Payne v. Lampe (In re Lampe)

Payne v. Lampe, No. 11-1819 (3d Cir. Dec. 30, 2011)
See below.
Procedural context:
Appeal from the United States District Court for the Eastern District of Pennsylvania affirming the Bankruptcy Court’s order dismissing an adversary proceeding brought by custodian against debtor and sustaining debtors’ objections to custodian’s proof of claim. Reversed and remanded.
Payne, successor custodian of L.L. (the minor) to Harold Lampe, brought suit in Pennsylvania state court against Lampe alleging breach of fiduciary duties as previous custodian for L.L.’s shares in a family-owned corporation, WEL, and as a director of WEL. Lampe was, at the same time, a creditor and director of WEL, when he obtained judgment against WEL, then caused certain assets of WEL to be sold in partial satisfaction of his claim. Payne alleged that Lampe engaged in self-dealing and breached his duties of care and loyalty owed to L.L. and WEL, resulting in his unjust enrichment at the expense of L.L. and WEL. Lampe filed a voluntary case under Chapter 11, staying the state court action. Payne filed an unsecured claim in Lampe’s bankruptcy and brought an adversary proceeding largely mirroring the allegations in the Pennsylvania state court action. Lampe objected to Payne’s proof of claim on the basis that, inter alia, it was not entitled to be treated as prima facie valid under Bankruptcy Rule 3001(c) and (f), because it did not include any attachments or factual explanation for the claim other than the generalized allegation that Lampe had engaged in fraud and breach of fiduciary duties. Op. at 11. After a bench trial on the consolidated adversary proceeding and objections to proof of claim, the Bankruptcy Court upheld Lampe’s claim objections and entered judgment in Lampe’s favor in the adversary proceeding. The District Court affirmed, adopting the Bankruptcy Court’s reasoning. The Third Circuit reviewed the Bankruptcy Court’s factual findings for clear error and conclusions of law de novo. Op. at 15. The Third Circuit held: (a) The Bankruptcy Court erred in holding that Payne’s proof of claim was not entitled to prima facie validity for failure to attach supporting documentation. A proof of claim is deemed allowed unless a party in interest objects. 11 U.S.C. § 502(a). A claim filed in accordance with the bankruptcy rules is prima facie evidence of the validity and amount of the claim. Rule 3001(f). Thus, a “claim that alleges sufficient facts to support liability satisfies the claimant’s initial obligation to proceed, after which the burden shifts to the objector to produce sufficient evidence to negate the prima facie validity of the filed claim.” The burden of persuasion at all times remains with the claimant. Op. at 16. (b) The Bankruptcy Court erred in holding that Payne’s proof of claim was subject to Rule 3001(c), which provides that “[w]hen a claim, or an interest in property of the debtor securing the claim, is based on a writing, the original or duplicate shall be filed with the proof of claim […]” Payne’s claim was not “based on a writing” but on “what are essentially state law tort principles.” Op. at 17 (citing to Restatement of Torts on liability for breach of fiduciary duties). The Circuit held that Rule 3001(c) “only applies when a writing created the purported obligation and is not applicable merely because a document might play some role in establishing the claim.” Id. While Payne’s state-court complaint, documents relating to the sale of property and the shareholder certificate establishing Lampe’s custodianship for L.L.’s shares “have evidentiary value in establishing Payne’s claim, the do not demonstrate that Lampe engaged in unlawful conduct and we see no way to hold that they created Lampe’s obligation.” Id. The function of Rule 3001(c) is to provide proper notice to the debtor of the basis of a claim; Lampe had that notice. Op. at 17-18. (c) The Bankruptcy Court erred in holding that Lampe did not breach his fiduciary duties as WEL’s director. Op. at 19, et seq. The substance of a claim is governed by state law. The Third Circuit engaged in a discussion of applicable sections of Pennsylvania’s Business Corporation Law and case law, concluding that Lampe breached both his duty of care and duty of loyalty he owed to WEL. The Third Circuit rejected the lower courts’ determination that unjust enrichment was an essential element of breach of duty of care. Op. at 20, 30. Lampe was not afforded the presumption of the business judgment rule, because he had engaged in self-dealing. Op. at 22. (d) Lampe’s fiduciary duties as custodian for L.L.’s WEL shares, codified in the Pennsylvania Uniform Transfers to Minors Act (“PUTMA,” successor legislation to the Pennsylvania Uniform Gifts to Minors Act, or “PUGMA”), largely track his fiduciary duties to L.L. and WEL as director of the corporation. Op. at 31, et seq. Lampe breached both his duty of care and duty of loyalty as PUTMA custodian. Lampe’s duty of loyalty encompassed not only the “duty to look after [L.L.’s] shares themselves, but also not to do anything that would reduce their value to L.L.’s detriment.” Op. at 35.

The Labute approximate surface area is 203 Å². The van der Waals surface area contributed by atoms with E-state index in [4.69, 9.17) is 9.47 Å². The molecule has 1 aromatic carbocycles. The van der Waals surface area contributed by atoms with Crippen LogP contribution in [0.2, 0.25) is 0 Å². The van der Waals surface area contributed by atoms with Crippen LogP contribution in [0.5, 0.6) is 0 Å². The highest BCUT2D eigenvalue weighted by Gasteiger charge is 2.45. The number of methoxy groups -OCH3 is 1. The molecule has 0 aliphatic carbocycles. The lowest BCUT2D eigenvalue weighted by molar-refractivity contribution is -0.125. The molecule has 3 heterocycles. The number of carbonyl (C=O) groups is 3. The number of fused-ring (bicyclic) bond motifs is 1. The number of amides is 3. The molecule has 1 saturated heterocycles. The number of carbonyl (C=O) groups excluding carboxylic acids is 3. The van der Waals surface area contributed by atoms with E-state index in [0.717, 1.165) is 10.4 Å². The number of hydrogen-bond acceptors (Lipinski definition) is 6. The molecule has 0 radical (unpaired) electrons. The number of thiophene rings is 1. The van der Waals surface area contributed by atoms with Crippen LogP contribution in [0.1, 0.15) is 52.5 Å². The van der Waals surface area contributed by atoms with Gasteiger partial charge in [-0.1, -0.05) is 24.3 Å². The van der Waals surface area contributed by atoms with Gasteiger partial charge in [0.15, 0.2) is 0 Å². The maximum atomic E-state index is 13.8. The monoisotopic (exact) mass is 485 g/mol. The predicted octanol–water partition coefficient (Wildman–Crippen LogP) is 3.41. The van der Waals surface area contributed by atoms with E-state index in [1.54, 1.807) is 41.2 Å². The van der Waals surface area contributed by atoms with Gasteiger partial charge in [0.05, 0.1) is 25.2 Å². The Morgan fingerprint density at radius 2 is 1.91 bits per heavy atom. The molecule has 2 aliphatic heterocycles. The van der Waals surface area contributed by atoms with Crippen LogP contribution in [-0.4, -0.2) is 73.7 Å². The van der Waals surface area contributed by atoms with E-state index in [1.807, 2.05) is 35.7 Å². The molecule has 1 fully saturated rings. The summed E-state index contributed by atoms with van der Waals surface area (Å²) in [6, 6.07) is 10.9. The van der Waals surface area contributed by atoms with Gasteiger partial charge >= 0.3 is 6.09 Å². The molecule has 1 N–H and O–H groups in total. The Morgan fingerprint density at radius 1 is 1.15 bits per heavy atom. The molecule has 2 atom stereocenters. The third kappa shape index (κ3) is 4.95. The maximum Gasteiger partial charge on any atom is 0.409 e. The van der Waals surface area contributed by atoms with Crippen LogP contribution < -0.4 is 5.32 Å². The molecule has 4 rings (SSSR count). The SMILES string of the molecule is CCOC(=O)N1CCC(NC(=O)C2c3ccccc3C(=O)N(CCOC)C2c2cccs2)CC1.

McKee, C.J., Fuentes & Greenberg, JJ.

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